Pea Clams, Sphaeriidae, are tiny freshwater bivalves, typically only a few millimeters across. They are hermaphroditic, with eggs that are fertilized and grow within the mothers shell; newborn clams resemble adults, and are ready to breed almost immediately. This enables Pea Clams to rapidly colonize bodies of water with significant ecological - and palaeontological - consequences. Because of their small size, short life cycle and rapid reproduction, they rapidly build up large numbers of small, easily dissolved, calcium carbonate shells within bodies of water that they colonize. The addition of calcium carbonate will lower the pH of the water, enabling the colonization of waters by organisms unable to tolerate acid conditions, and slowing the dissolution of other mineralized tissues that fall into the water (e.g. other shells, bones, teeth), while at the same time aiding the formation of limestones in sediments deposited in the waterway, which greatly increases the chances of any organisms in the ecosystem of entering the fossil record.
In a paper published in the journal Fossil Record on 20 February 2013, Thomas Neubauer, Oleg Mandic and Mathias Harzhauser of the Department of Geology & Paleontology at the Naturhistorisches Museum Wien describe a new species of Pea Clam, discovered during a review of fossil Molluscs from Lake Gacko, a Middle Miocene lake that existed from about 15.8 to about 15.2 million years ago.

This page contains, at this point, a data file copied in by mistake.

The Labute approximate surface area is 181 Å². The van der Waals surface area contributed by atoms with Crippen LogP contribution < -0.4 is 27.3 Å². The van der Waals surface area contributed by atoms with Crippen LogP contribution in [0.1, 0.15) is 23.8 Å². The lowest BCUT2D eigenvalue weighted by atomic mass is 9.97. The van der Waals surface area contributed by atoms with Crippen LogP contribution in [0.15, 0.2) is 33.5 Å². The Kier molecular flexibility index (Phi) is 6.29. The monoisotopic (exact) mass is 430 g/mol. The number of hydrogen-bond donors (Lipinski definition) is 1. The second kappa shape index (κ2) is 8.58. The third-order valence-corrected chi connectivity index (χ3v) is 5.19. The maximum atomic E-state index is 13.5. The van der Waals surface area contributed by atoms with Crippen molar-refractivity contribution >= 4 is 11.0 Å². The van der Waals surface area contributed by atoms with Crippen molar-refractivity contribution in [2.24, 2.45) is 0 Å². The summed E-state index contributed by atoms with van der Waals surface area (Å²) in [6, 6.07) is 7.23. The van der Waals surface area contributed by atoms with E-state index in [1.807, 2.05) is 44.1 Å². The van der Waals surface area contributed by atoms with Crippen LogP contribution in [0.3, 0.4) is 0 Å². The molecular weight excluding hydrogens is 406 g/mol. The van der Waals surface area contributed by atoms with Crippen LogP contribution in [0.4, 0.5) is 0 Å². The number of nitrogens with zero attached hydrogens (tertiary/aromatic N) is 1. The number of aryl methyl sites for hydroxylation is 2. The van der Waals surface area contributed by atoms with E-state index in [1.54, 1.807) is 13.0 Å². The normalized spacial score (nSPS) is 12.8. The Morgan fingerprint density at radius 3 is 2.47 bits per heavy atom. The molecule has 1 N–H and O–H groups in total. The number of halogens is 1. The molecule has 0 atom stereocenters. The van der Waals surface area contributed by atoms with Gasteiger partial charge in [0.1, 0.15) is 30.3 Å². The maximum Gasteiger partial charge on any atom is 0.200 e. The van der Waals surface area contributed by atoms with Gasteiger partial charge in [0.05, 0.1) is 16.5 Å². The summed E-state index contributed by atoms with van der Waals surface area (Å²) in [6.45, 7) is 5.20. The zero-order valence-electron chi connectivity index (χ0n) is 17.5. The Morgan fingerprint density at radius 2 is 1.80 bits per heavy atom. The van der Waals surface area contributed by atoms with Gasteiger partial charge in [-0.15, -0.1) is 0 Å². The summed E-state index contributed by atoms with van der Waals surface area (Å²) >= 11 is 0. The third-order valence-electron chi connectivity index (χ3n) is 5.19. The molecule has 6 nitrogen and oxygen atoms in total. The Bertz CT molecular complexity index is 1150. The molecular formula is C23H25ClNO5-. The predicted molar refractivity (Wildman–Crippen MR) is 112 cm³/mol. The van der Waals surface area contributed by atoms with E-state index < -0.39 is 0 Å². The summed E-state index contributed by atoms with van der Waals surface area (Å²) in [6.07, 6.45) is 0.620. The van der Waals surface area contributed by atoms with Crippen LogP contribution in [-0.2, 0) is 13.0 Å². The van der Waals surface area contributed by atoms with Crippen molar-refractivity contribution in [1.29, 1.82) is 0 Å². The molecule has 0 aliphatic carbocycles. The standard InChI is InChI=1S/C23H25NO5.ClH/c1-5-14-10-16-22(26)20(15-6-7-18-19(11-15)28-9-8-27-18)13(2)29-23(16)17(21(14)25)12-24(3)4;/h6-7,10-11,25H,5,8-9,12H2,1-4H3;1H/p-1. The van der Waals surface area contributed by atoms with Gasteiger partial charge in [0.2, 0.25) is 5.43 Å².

The new Clam is placed in the genus Pisidium, and given the specific name vukovici, after Boško Vuković, a geologist at the Rudnik i Termoelektrana Gacko, who enabled the study to be carried out at the site. Pisidium vukovici is a ~3 mm triangular clam, known only from a single horizon at the Gračanica site. It is thought to have lived approximately 15.83 million years ago.
Pisidium vukovici. Scale bar is 1 mm. Neubauer et al. (2013).
See also The evolution of Galeommatoid Bivalves, Symbiosis and the success of Galeommatoid Bivalves and A new species of Scallop from Western Australia.
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